I have a simple suggestion for all of the Harvard faculty who feel compelled to attend the "emergency meeting" next week. If you think that what Summers said at the NBER is unbecoming of Harvard's president, then what you need to do is not to vote "no confidence" in him, but to submit your own resignation.

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Anonymous said...


Eagle1 said...

Yes, very well said!

Roland Patrick said...

'If you think that what Summers said at the NBER is unbecoming of Harvard's president, then what you need to do is not to vote "no confidence" in him, but to submit your own resignation.'

And then immediately put together your own academic team that reverses the gender ratio seen at Harvard, Berkeley, MIT....and humiliate Larry Summers by outcompeting the boys.

The proof of the pudding....

Roland Patrick said...

Medical researchers who study brain injuries would seem to have placed the ball in Summers' opponents' court:

In general, men have approximately 6.5 times the amount of gray matter related to general intelligence than women, and women have nearly 10 times the amount of white matter related to intelligence than men. Gray matter represents information processing centers in the brain, and white matter represents the networking of - or connections between - these processing centers.

This, according to Rex Jung, a UNM neuropsychologist and co-author of the study, may help to explain why men tend to excel in tasks requiring more local processing (like mathematics), while women tend to excel at integrating and assimilating information from distributed gray-matter regions in the brain, such as required for language facility. ....

The study also identified regional differences with intelligence. For example, 84 percent of gray-matter regions and 86 percent of white-matter regions involved with intellectual performance in women were found in the brain's frontal lobes, compared to 45 percent and zero percent for males, respectively. The gray matter driving male intellectual performance is distributed throughout more of the brain.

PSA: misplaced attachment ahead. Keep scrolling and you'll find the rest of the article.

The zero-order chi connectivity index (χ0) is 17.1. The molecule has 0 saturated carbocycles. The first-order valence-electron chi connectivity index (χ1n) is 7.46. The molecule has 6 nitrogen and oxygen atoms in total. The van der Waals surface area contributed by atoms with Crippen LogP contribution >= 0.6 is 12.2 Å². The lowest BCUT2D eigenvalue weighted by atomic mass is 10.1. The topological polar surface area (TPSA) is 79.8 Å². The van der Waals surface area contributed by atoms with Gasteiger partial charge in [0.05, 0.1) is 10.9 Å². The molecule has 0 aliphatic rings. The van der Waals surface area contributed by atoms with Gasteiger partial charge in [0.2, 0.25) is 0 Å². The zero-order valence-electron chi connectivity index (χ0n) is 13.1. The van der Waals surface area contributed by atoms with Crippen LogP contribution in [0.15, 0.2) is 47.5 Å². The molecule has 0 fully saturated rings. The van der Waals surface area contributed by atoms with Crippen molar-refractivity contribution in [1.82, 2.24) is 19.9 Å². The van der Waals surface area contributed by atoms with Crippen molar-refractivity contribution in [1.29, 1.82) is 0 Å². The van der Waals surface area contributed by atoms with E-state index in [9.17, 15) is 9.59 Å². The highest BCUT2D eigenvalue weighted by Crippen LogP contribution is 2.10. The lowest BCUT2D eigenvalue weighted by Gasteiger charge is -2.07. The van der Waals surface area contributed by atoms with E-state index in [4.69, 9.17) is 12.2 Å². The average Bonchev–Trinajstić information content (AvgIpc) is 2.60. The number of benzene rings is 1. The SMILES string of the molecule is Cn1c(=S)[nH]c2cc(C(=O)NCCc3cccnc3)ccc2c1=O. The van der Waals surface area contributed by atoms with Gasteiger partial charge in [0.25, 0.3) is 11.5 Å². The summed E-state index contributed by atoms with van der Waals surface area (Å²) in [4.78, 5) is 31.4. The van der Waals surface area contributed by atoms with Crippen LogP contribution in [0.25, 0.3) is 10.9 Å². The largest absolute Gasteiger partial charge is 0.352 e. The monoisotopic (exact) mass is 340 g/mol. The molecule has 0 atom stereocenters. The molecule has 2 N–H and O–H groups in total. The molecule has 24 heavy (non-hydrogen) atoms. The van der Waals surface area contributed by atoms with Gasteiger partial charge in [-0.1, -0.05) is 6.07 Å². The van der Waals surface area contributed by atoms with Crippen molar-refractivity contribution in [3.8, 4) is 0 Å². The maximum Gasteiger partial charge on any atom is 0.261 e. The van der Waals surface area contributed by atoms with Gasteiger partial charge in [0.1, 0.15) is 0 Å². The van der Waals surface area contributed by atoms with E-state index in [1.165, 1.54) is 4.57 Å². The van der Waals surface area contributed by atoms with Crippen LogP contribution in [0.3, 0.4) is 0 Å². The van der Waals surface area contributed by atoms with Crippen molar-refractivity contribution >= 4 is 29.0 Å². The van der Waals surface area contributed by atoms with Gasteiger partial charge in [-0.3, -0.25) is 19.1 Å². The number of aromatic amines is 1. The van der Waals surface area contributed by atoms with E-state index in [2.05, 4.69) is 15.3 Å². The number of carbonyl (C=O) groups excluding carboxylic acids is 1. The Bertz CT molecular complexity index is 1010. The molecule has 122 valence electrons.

According to the researchers, this more centralized intelligence processing in women is consistent with clinical findings that frontal brain injuries can be more detrimental to cognitive performance in women than men. Studies such as these, Haier and Jung add, someday may help lead to earlier diagnoses of brain disorders in males and females, as well as more effective and precise treatment protocols to address damage to particular regions in the brain.

Sarah said...

I think there are many legitimate questions that should be proposed to Summers. Why would a university president with training in economics throw out unsubstantiated 'guesses' in a field in which he has no training? As Steven Pinker also mentioned in his New Republic article, suggesting that the difference in male/female achievement is biological is taboo for a reason: this explanation was used for centuries to discredit and discriminate against women, and continues to be used today. Downplaying the sociological role in women's underachievement in some fields is a cop out that shifts responsibility to mother nature. At any rate, whether this public beating is deserved or no, it's hard for me to imagine that he didn't realize his comments would be provocative, and it's getting harder and harder to stomach this ongoing wave of pity.